Published: Mar 2, 2020
When it comes to finding that perfect candidate, I’m always looking for a “Win-Win Hiring” outcome. This means that both the hiring manager and the new hire both agree it was the right decision one year into the job. While defining hiring success with this outcome is a worthy goal, it requires some significant reengineering of your hiring process to achieve it on a consistent basis.
But after 40+ years of recruiting, I’ve come up with a method that helps avoid making that costly bad hire. It starts with taking a step back and identifying what’s working and what isn’t in your hiring process and your candidate evaluation. This can be a lengthy process, but to help you get started I created the chart below that shows what I’ve found to be the best and worst predictors of on-the-job success:
Most of the problems listed above occur when interviewers don’t fully understand the job they’re hiring for. As a result of this disconnect, they substitute their biases and pet questions to make what ends up being a faulty assessment of the candidate before them.
Eliminating these problems, however, can be as easy as reframing your assessment process to answer the following question: “What does the person in the job actually need to do during the first year to be considered a great hire?”
Here are my three steps that will help you successfully answer this question and avoid a costly hiring mistake:
1. Start by tweaking your job descriptions
It’s my opinion that job descriptions should never look like a traditional laundry list of skills and competencies. Instead, outline five to six key performance objectives (KPOs) or objectives and key results (OKRs) that describe actual tasks that will need to be fulfilled while on the job, plus the actions required to complete those tasks and some specific measures of success.
For example, being upfront in your job description with KPOs like “Reduce scrap on the widget line from 5% to less than 1% by year-end” and “Conduct a process review of the entire assembly process in the first 30 days to identify problems” is a lot better than saying, “Must have 10+ years of high-volume widget production experience, an engineering degree from a top school, a results-oriented attitude, and strong team and collaborative skills.”
And while this list of performance objectives is a critical first step, the interviewing process must also be redesigned to assess the strong and essential predictors of job success shown in the table above based on this actual job description.
2. Be sure to ask these two questions during the interview
The good news is that the predictors of a candidate’s likely success at the job can be assessed with just two questions during the job interview. The first is what’s called a Most Significant Accomplishment (MSA) question and it looks something like this:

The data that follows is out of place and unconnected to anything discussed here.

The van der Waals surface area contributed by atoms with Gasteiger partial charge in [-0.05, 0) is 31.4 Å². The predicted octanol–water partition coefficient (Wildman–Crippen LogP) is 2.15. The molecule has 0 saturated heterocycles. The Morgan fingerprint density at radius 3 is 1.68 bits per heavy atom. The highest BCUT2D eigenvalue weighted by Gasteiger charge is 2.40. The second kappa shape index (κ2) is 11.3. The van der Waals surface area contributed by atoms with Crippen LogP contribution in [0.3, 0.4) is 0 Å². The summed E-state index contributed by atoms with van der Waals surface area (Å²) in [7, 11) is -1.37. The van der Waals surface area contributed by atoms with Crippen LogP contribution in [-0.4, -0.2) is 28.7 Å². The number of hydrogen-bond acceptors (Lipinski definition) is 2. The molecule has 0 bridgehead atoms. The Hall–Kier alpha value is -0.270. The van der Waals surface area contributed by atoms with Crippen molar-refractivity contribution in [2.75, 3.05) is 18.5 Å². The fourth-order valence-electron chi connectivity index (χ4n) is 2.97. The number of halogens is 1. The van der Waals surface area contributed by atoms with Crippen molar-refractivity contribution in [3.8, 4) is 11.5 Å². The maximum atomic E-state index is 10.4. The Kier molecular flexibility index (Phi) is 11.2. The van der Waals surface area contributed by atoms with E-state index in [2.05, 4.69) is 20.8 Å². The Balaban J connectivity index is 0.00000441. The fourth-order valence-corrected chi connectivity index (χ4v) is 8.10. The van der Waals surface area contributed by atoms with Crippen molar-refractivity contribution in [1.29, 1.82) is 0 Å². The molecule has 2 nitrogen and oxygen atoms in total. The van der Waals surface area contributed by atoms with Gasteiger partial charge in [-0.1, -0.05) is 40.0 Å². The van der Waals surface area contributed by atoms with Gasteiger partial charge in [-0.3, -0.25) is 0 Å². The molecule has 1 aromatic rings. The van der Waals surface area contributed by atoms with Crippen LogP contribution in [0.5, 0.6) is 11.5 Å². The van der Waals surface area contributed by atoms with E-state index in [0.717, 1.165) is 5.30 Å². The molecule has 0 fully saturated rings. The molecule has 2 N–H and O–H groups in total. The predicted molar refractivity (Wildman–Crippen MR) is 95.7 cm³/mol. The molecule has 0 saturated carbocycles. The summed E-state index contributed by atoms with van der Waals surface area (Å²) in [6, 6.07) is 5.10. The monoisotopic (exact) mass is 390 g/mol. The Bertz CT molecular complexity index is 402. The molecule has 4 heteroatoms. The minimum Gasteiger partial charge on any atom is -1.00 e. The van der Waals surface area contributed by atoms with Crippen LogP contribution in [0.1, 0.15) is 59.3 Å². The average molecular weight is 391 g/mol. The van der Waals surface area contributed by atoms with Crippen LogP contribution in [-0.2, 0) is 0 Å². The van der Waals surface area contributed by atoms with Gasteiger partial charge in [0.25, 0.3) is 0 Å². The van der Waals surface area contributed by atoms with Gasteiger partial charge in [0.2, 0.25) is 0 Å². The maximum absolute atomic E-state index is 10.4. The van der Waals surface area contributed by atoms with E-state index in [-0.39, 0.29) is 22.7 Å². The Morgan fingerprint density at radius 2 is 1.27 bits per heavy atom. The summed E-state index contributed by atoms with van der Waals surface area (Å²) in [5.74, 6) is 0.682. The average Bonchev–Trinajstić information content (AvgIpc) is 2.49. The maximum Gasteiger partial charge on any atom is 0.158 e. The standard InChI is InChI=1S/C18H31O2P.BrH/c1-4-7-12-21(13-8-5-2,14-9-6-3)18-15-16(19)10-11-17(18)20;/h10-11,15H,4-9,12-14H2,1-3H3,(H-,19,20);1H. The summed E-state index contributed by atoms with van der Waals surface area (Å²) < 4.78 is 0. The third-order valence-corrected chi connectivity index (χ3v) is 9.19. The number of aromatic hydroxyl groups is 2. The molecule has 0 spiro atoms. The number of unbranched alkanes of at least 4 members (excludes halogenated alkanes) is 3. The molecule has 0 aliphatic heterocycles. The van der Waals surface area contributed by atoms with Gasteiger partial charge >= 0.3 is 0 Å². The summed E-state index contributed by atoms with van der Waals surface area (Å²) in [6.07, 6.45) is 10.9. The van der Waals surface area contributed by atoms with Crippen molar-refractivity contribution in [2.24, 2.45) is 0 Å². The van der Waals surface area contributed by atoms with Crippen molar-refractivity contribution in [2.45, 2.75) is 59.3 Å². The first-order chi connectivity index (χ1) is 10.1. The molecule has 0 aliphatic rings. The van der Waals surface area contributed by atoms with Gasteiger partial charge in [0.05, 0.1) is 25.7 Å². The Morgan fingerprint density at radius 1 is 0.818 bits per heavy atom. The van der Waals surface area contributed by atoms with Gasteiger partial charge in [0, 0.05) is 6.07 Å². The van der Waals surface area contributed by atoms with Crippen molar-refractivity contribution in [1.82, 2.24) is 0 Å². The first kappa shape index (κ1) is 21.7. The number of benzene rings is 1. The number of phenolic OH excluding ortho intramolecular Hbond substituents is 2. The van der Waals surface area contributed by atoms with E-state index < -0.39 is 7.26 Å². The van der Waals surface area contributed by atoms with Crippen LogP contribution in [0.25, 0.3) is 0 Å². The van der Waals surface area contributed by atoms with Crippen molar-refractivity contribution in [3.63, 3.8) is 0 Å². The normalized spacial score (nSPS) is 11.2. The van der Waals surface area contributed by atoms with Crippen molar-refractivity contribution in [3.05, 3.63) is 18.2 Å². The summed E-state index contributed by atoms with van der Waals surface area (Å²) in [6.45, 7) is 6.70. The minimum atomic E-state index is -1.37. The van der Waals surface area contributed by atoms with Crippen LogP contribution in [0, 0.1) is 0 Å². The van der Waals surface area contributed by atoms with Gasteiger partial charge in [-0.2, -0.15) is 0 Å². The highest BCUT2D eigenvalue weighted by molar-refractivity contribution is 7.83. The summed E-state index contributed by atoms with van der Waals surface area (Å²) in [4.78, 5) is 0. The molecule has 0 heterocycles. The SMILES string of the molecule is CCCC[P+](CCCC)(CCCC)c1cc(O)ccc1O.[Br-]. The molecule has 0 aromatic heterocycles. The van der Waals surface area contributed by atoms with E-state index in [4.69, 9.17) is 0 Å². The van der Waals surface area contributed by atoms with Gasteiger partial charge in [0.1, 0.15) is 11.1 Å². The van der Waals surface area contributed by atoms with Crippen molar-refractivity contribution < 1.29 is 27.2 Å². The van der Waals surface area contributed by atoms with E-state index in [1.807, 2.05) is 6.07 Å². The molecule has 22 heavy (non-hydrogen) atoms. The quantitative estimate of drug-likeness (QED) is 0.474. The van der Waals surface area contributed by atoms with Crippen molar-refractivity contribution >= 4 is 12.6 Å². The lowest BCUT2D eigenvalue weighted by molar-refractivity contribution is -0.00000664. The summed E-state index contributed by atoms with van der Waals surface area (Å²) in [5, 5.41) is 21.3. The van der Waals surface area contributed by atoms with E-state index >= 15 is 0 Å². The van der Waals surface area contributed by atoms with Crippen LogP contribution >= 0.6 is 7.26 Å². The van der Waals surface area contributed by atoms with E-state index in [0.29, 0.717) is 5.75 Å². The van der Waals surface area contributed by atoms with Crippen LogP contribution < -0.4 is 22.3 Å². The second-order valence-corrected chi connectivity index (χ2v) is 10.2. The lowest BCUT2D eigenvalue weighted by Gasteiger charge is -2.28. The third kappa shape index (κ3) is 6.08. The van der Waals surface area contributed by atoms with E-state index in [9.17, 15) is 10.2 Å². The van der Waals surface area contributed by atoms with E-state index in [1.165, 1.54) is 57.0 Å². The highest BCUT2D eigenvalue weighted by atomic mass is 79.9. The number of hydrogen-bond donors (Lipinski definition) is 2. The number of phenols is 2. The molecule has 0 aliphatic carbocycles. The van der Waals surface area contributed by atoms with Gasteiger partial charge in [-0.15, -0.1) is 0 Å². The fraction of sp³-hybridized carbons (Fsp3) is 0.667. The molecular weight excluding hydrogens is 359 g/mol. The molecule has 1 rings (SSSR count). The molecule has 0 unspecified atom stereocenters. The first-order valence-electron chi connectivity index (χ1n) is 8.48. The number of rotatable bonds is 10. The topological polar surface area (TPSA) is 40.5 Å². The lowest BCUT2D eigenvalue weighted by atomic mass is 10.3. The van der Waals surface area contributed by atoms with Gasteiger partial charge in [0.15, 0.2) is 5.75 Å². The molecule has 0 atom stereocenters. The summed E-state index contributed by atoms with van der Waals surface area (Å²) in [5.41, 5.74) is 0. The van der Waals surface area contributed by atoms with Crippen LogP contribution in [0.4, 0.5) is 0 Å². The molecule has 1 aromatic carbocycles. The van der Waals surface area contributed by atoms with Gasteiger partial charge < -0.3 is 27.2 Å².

“Can you describe your most significant career accomplishment related to (describe one of the KPOs from the job description)?”
It takes about 15 minutes of fact-finding to fully understand what the candidate accomplished, covering the actual results achieved, the changes made, how decisions were made, the competencies and skills used, the underlying environment and culture, and the process used to achieve the results. This one question uncovers a great deal, but by asking the same MSA question for every KPO in the job description, a trendline will emerge revealing performance, fit, and potential to handle the new role.
The second question, called the Problem-Solving Question (PSQ), is entirely different. Here’s the typical format:
“One of the biggest challenges in this job is (provide short description). If you were to get the job, how would you go about solving it?”
For the widget example I provided above, the question might be: “We have a big scrap problem. Can you walk me through how you would figure out the root cause and put together a solution?”
Asked properly, this question uncovers a critical ability of all top performers: Job-related problem-solving skills. The best candidates I’ve met in my 35 years in executive search all have the ability to anticipate the needs of the job before starting it. They can figure out very quickly what’s wrong or what’s necessary to accomplish a task, what they need to do to implement a solution, and what resources they need to do it. The ideal candidate also realizes they don’t have the answers for everything, but are confident enough to tell you how they’ll get the information needed.
When you ask this problem-solving question, it’s important to turn off the spotlights and shift the conversation into a more natural give-and-take discussion about real job needs. It’s also important to note that what’s being assessed is the process the person uses to develop a solution, not the solution itself.
Assessing the person’s problem-solving skills includes evaluating the appropriateness of the questions asked and how the candidate handles pushback from the interviewer as they challenge some of the ideas presented.
3. Follow up with the Anchor and Visualize technique to increase interviewing accuracy
Often people can talk a good game when asked a problem-solving question, but can’t deliver the results. To address this concern, use this follow-up question:
“Now can you tell me about something you’ve accomplished that’s most related to what we need done?”
I refer to this question and follow-up combination as the Anchor and Visualize approach. It’s a great way to find out if your candidate has a successful track record of past performance, and to see if they have the ability to visualize the future and any problems that may be lurking around the corner.
When combined with a clear understanding of real job needs using a performance-based job description, these interview questions are all you need to ensure you’re hiring a great person and increasing the chance you’ll obtain a true “Win-Win Hiring” outcome.